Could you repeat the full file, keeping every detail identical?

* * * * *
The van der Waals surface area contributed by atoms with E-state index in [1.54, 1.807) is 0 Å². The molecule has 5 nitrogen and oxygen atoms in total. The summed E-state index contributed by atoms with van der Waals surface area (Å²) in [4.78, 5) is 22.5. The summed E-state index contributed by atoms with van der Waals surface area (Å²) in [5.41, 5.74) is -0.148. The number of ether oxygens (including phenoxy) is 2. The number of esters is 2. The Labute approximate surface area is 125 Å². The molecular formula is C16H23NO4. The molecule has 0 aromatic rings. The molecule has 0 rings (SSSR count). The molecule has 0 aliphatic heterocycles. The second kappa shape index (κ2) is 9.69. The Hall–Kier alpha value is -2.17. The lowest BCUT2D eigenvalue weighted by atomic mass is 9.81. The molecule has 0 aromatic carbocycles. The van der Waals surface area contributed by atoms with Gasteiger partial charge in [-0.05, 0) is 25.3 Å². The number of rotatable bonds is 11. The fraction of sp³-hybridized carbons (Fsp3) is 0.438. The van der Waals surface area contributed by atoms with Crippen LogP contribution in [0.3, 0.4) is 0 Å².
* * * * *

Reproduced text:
The van der Waals surface area contributed by atoms with E-state index in [1.54, 1.807) is 0 Å². The molecule has 5 nitrogen and oxygen atoms in total. The summed E-state index contributed by atoms with van der Waals surface area (Å²) in [4.78, 5) is 22.5. The summed E-state index contributed by atoms with van der Waals surface area (Å²) in [5.41, 5.74) is -0.148. The number of ether oxygens (including phenoxy) is 2. The number of esters is 2. The Labute approximate surface area is 125 Å². The molecular formula is C16H23NO4. The molecule has 0 aromatic rings. The molecule has 0 rings (SSSR count). The molecule has 0 aliphatic heterocycles. The second kappa shape index (κ2) is 9.69. The Hall–Kier alpha value is -2.17. The lowest BCUT2D eigenvalue weighted by atomic mass is 9.81. The molecule has 0 aromatic carbocycles. The van der Waals surface area contributed by atoms with Gasteiger partial charge in [-0.05, 0) is 25.3 Å². The number of rotatable bonds is 11. The fraction of sp³-hybridized carbons (Fsp3) is 0.438. The van der Waals surface area contributed by atoms with Crippen LogP contribution in [0.3, 0.4) is 0 Å².